... for who gets appointed to the AZ state Supreme Court. This we learn from the appointment of Clint Bolick by limited-gov-Guv Doug Ducey.
If you like limited government, and believe the state should spend more money on lawsuits against itself, you will be ecstatic. If you were hoping for someone who had judicial experience and might decide cases more on their merits than on ideology, you are, to put it harshly, SOL.
Here are some highlights of Bolick's background, what he brings to the bench (and what he does not), from the Arizona Capitol Times (subscription required).
Lets start with what Bolick does not have.
Bolick also was the only one on the list sent to Ducey who was not already on the state Court of Appeals. In fact, Bolick has no judicial experience at all
Now to be fair about it: "That, however, is not as unusual. In fact Scott Bales, currently the chief justice, was named to the court by Democrat Janet Napolitano directly from his private law practice."
What about Bolick's experience?
Bolick, a 1983 law school graduate of the University of California at Davis, has spent much of his legal career with organizations known for their battles with government over regulation.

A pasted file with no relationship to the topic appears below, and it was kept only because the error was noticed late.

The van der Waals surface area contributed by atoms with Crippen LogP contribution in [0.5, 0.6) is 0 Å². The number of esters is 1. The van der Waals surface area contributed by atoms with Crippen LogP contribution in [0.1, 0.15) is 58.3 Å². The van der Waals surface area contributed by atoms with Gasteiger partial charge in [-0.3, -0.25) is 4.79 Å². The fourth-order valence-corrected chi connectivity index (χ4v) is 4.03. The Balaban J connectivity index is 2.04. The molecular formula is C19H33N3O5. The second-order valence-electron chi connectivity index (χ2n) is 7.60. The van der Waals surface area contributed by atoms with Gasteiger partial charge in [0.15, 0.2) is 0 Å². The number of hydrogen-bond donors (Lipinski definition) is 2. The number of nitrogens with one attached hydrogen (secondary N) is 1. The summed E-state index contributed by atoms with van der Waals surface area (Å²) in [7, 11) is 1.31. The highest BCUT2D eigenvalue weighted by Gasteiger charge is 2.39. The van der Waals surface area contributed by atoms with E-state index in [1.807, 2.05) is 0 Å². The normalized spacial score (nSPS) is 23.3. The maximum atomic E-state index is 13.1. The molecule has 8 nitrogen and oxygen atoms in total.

... it has been at the Goldwater Institute, where Bolick has worked since 2007, that he has been the most active in his litigation, some of it against the state.
He challenged the 1998 voter-approved Citizens Clean Elections Act which allows candidates for statewide and legislative office to get public funds if they don’t take private donations. But courts rejected his contention that using civil, criminal and traffic fines to finance the program was an illegal tax.
He also has gone to court in support of giving a type of voucher of public dollars so parents can send their children to private and parochial schools ...
And he and colleagues at the Goldwater Institute are currently Republican lawmakers seeking to overturn a vote by the Legislature to expand the state’s Medicaid program, an expansion pushed by Jan Brewer, Ducey’s predecessor.
Bolick, however, failed in his challenge to the decision by the Arizona Corporation Commission to require electric utilities to generate a certain amount of their power from renewable sources, including solar.
When litigation has proven not to be the answer, Bolick has been involved in crafting changes to the Arizona Constitution, including a measure requiring a secret ballot for union elections.
He also helped push a provision guaranteeing the right of people to have — or not have — health insurance, a measure aimed at giving Arizonans the right to ignore the Affordable Care Act. The effectiveness of that provision, however, remains untested.
So here is a partial scorecard. Clean elections? No. Vouchers for private schools? Yes. Renewable energy? No. Affordable health care? No.
And about his tenure on the bench? "Bolick said that being put on the bench does not mean his activist days are behind him."
See? Elections have consequences.